the DNC was a backup site after Gordon Liddy had failed four times to break
into the George McGovern campaign. As Farrell recounts: “Bugs planted in
the DNC headquarters … could provide ‘a wealth of information’ of all
kinds, Liddy believed.’”

By any rational measure, the Watergate break-in was dangerously unnecessary
since Nixon would go on to carry 49 states against the hapless McGovern,
even without planted microphones at Democratic headquarters.

But at least Watergate, at the beginning, was a tight-lipped conspiracy
with the burglars, CIA-trained veterans of the 1961 Bay of Pigs invasion.
In contrast, everyone from career diplomats like William Taylor to the
government in Kyiv seemed to know about Trump’s plotting in Ukraine.

Taylor’s explosive closed-door testimony on Tuesday captured the dimensions
of the shakedown of the Ukrainian president, Volodymyr Zelenskiy. Taylor,
who temporarily heads the embassy in Kyiv, said that Gordon Sondland – a
hotel executive turned ambassador – told him: “President Trump is a
businessman. When a businessman is about to sign a check to someone who
owes him something … the businessman asks that person pay up.”

The check was $390m in military aid to Ukraine that Congress had
appropriated and the White House was withholding to pressure Zelenskiy.
What Trump claimed he was owed was dirt on Hunter Biden and some sort of
evidence buttressing the bizarre rightwing conspiracy theory that Ukraine
had framed Russia for the 2016 hacking.

Like Watergate, Trump’s Pain in Ukraine threatens to bring down his
presidency
Imagine, if you will, that the desperate Ukrainian had concocted a paper
trail to please Trump. It almost certainly would not have made a difference
in an election campaign that will mostly be a referendum on Trump. There is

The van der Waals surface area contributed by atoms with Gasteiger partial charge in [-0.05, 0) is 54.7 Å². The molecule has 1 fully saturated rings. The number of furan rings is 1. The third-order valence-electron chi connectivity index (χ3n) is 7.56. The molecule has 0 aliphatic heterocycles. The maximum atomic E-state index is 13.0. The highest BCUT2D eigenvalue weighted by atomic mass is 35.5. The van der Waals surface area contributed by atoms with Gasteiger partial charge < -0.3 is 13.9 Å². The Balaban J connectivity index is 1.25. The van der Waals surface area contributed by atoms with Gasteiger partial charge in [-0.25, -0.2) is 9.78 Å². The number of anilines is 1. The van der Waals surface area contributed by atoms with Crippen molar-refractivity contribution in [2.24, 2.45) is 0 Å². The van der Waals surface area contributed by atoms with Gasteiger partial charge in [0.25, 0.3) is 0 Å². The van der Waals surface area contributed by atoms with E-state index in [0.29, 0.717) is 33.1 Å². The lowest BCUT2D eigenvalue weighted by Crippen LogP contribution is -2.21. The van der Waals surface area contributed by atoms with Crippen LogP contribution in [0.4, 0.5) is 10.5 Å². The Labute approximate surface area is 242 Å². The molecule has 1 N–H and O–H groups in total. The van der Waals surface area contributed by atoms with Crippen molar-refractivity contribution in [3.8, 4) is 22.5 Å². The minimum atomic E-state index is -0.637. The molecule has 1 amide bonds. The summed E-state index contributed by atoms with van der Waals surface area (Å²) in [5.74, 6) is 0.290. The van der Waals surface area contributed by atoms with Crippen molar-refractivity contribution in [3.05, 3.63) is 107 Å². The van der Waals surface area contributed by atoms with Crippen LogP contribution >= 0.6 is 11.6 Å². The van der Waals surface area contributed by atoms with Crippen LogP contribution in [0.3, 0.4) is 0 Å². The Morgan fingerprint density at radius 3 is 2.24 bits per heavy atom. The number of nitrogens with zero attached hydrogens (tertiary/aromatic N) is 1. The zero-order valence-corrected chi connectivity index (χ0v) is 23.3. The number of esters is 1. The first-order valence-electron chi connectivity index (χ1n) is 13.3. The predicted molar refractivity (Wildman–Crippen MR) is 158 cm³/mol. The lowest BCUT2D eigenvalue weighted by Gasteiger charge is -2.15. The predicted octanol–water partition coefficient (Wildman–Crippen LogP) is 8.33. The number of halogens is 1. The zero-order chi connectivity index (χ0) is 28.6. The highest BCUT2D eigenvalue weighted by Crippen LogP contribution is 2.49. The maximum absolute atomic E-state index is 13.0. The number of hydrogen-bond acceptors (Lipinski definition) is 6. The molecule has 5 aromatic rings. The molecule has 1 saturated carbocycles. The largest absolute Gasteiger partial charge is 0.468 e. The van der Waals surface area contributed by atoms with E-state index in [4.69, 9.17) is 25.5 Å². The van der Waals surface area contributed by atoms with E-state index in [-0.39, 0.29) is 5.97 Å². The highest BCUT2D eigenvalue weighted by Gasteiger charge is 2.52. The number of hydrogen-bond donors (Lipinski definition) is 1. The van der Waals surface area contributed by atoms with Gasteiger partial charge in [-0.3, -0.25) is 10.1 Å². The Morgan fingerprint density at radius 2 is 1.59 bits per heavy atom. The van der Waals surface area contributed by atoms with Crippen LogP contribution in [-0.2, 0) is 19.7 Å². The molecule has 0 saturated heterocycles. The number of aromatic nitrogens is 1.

no guarantee that Biden will even win the Democratic nomination – and it
seems ludicrous to believe that serious journalists would accept fabricated
evidence about Hunter Biden.

Like Watergate, Trump’s Pain in Ukraine threatens to bring down his
presidency.

Nothing better illustrates the increasing desperation of Trump’s hardcore
defenders on Capitol Hill than the efforts on Wednesday of two dozen
Republican congressmen (and, yes, they were all male) to disrupt the
impeachment depositions in a secure room of the House intelligence
committee.

The Republican protest was nominally over the lack of public hearings on
impeachment. But the enduring Washington truth is that when you are arguing
process, you are losing.

Taylor’s written statement ended with an earnest plea: “We must support
Ukraine in its fight against its bullying neighbor. Russian aggression
cannot stand.” Sadly, the same thing can be said about the Kurds, whom
Trump also cynically and willfully abandoned.
Malcolm McMahon
2019-11-05 11:43:36 UTC
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Trump's presidency is built on lies. Does he actually believe them?
http://www.salon.com/2017/03/27/the-science-of-blue-lies-theres-a-reason-trump-supporters-embrace-his-alternative-facts_partner/#.WNmvBUkcTmg.twitter